Talking to Calippa Cumberland by Chick Yuill, was published by Instant Apostle (22 Oct 2021), ISBN 1912726483, RRP £9.99, and is available from all the usual places.

Belonging, Book Review, Books, Christian Marriage, Christian Writer, Faith, Forgiveness, God's faithfulness, Healing, Lessons from life, Seasons of life, Thankfulness

BOOK REVIEW: ALL SAINTS? BY ELLIE CARTER

I love reading new books by new writers, who like me have been brave enough to put their writing out there. Which is a very scary thing, believe me. I especially love books that are very definitely inspired by God, with a great faith message, that is lightly handled and wrapped up within a gripping fictional tale.

All Saints? Is one of those books and I am very happy to recommend it. I’ve seen it described as Christian chick lit, but I wouldn’t label it such, as it is such a good observation of everyday life, that I think it would appeal more widely. If you have ever been involved with church, if you have ever had to deal with real life challenges and heartbreak, if you are a man or woman with questions about faith, then you will find things to relate to in this book.

Clever Title

All Saints?’ is a clever title. It refers to the Parish Church that sits at the centre of the tale, but as the story also follows three Christian women connected to the church, it explores just how saintly each really is. Of course the Bible might describe all believers as ‘saints’, but how we live out our lives is often far from deserving of the title, and that is normal! Sophie is the church minister’s wife, juggling handling a difficult adopted toddler and also trying to support her husband in his role, whilst being a good friend to the others. She also has deep wounds related to her struggle with infertility that resurface when her friend Hayley announces that she and her husband are also unlikely to be able to conceive naturally. Hayley is desperately unhappy and makes a decision that has devastating effects for all of them.  Lucy is single, and feeling bypassed, calling out to God for a man to love her. It seems God has answered her prayers. Her journey is heart-breaking.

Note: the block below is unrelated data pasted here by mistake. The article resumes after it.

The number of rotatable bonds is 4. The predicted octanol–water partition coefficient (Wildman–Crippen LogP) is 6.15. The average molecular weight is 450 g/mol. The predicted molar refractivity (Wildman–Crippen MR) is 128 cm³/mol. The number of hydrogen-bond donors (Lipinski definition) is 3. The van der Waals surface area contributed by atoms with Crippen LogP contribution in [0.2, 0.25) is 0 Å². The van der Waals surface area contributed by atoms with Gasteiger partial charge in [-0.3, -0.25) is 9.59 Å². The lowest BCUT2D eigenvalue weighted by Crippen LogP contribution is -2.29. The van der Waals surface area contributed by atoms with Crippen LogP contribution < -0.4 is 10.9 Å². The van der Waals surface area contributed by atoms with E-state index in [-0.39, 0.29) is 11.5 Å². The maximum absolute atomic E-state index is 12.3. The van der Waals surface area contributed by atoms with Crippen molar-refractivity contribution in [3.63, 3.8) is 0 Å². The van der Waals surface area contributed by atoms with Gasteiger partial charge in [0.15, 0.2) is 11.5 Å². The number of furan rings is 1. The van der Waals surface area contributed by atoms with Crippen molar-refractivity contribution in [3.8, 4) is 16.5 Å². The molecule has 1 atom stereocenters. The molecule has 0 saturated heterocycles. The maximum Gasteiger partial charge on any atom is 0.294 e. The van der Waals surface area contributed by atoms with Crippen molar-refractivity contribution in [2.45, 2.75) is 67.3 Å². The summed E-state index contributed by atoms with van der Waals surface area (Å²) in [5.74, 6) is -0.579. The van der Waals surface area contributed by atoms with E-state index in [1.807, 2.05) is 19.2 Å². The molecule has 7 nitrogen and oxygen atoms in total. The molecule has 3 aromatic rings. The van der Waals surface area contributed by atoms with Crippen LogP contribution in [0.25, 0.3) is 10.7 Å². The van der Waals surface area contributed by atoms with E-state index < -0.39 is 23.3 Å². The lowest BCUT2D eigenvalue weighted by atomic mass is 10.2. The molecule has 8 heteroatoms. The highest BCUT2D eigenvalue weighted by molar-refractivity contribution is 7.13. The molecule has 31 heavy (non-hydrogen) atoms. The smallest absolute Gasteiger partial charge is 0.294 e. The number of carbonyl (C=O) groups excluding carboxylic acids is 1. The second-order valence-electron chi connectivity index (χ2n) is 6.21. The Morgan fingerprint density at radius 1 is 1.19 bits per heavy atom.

Raw and real, and relatable

All Saints? is raw and real in places, shocking even, but it is also heart-warming, as the bonds of friendship, and the love of God, see these three friends, their partners and families work through their issues together. That it is set around a church, works brilliantly.  For anyone like myself, who has grown up immersed in church life, the different (odd) people that make up the congregation, the funny little incidents, the frustrations and the joys are all so recognisable. The green cup/blue cup mix up made me laugh – I’ve seen something very similar happen myself, and can even picture those ‘church’ cups and saucers. The open day where half the village come because it’s free – and none of them actually then come to church as a result, had echoes of many ‘failed’ outreaches I’ve been part of. The rich parishioners who think they should run everything, including the minister, but would rather raise money selling jam than donate money themselves to repair the pot-holed driveway, also made me smile knowingly.

I thoroughly enjoyed the book, reading it in a couple of days, and becoming quite invested in all of the main characters. It does cut quite close to home at times, but also talks about faith matters in a gentle and non threatening way.

Well done Ellie Carter on your debut!

*Romans 1:7

Ellie Carter has walked the path of infertility. She and her husband are now blessed with two adopted children. If you would like a personally signed copy of All Saints? please bless the author by contacting her direct at elliecarterauthor@gmail.com.

She is offering the book at a discounted price of £7.00, including postage, to anyone who contacts her as a result of this post.

All Saints? was published by Instant Apostle on 19 June 2020, ISBN 1912726211, RRP £8.99

Book Review, Books, Christian Writer, Faith, Forgiveness, God in control, Lessons from life

THE TRIALS OF ISABELLA M SMUGGE: BLOG REVIEW

In February of this year I wrote my first ever blog book review. The book was The Diary of Isabella M Smugge, Ruth Leigh’s debut novel, and it had me gripped from page one. At first it seemed Ruth had created a monster; Isabella M Smugge was not an entirely likeable character, with her self absorption, and seemingly shallow, artificial Instagram- ready life. But the book was funny, easy to read, and so well written. And Isabella was actually a much more complex character than first thought. The book had some real poignant moments amongst the funny one-liners and ludicrous scenarios, and not to give anything away, as Isabella’s perfect life began to disintegrate around her, I found myself truly sympathising with her.